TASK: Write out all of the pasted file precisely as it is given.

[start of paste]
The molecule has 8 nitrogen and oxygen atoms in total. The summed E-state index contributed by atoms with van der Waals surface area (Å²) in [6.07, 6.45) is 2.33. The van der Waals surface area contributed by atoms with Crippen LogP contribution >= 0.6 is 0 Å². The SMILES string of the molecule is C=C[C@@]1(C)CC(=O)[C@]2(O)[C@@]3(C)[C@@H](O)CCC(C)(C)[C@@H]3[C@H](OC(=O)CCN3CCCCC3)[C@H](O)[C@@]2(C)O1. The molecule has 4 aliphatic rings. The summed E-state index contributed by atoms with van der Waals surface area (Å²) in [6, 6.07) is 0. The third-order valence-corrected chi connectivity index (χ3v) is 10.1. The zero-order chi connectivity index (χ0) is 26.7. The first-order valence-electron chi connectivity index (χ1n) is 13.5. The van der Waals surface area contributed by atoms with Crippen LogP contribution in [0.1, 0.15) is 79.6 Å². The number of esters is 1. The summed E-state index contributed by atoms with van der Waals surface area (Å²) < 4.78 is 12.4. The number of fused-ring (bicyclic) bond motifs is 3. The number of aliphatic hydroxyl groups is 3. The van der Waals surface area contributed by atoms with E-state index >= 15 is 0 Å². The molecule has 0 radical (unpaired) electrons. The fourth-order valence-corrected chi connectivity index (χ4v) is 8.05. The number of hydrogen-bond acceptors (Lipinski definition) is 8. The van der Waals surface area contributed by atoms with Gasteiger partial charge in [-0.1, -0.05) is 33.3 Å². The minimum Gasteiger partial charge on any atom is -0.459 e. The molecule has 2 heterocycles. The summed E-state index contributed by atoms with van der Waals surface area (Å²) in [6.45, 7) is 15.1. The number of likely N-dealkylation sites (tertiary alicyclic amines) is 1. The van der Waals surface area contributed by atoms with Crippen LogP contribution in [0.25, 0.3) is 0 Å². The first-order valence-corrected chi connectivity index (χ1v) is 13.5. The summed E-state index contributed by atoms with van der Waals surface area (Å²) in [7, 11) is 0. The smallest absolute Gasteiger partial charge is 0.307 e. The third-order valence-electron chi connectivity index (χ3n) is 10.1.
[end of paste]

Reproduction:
The molecule has 8 nitrogen and oxygen atoms in total. The summed E-state index contributed by atoms with van der Waals surface area (Å²) in [6.07, 6.45) is 2.33. The van der Waals surface area contributed by atoms with Crippen LogP contribution >= 0.6 is 0 Å². The SMILES string of the molecule is C=C[C@@]1(C)CC(=O)[C@]2(O)[C@@]3(C)[C@@H](O)CCC(C)(C)[C@@H]3[C@H](OC(=O)CCN3CCCCC3)[C@H](O)[C@@]2(C)O1. The molecule has 4 aliphatic rings. The summed E-state index contributed by atoms with van der Waals surface area (Å²) in [6, 6.07) is 0. The third-order valence-corrected chi connectivity index (χ3v) is 10.1. The zero-order chi connectivity index (χ0) is 26.7. The first-order valence-electron chi connectivity index (χ1n) is 13.5. The van der Waals surface area contributed by atoms with Crippen LogP contribution in [0.1, 0.15) is 79.6 Å². The number of esters is 1. The summed E-state index contributed by atoms with van der Waals surface area (Å²) < 4.78 is 12.4. The number of fused-ring (bicyclic) bond motifs is 3. The number of aliphatic hydroxyl groups is 3. The van der Waals surface area contributed by atoms with E-state index >= 15 is 0 Å². The molecule has 0 radical (unpaired) electrons. The fourth-order valence-corrected chi connectivity index (χ4v) is 8.05. The number of hydrogen-bond acceptors (Lipinski definition) is 8. The van der Waals surface area contributed by atoms with Gasteiger partial charge in [-0.1, -0.05) is 33.3 Å². The minimum Gasteiger partial charge on any atom is -0.459 e. The molecule has 2 heterocycles. The summed E-state index contributed by atoms with van der Waals surface area (Å²) in [6.45, 7) is 15.1. The number of likely N-dealkylation sites (tertiary alicyclic amines) is 1. The van der Waals surface area contributed by atoms with Crippen LogP contribution in [0.25, 0.3) is 0 Å². The first-order valence-corrected chi connectivity index (χ1v) is 13.5. The summed E-state index contributed by atoms with van der Waals surface area (Å²) in [7, 11) is 0. The smallest absolute Gasteiger partial charge is 0.307 e. The third-order valence-electron chi connectivity index (χ3n) is 10.1.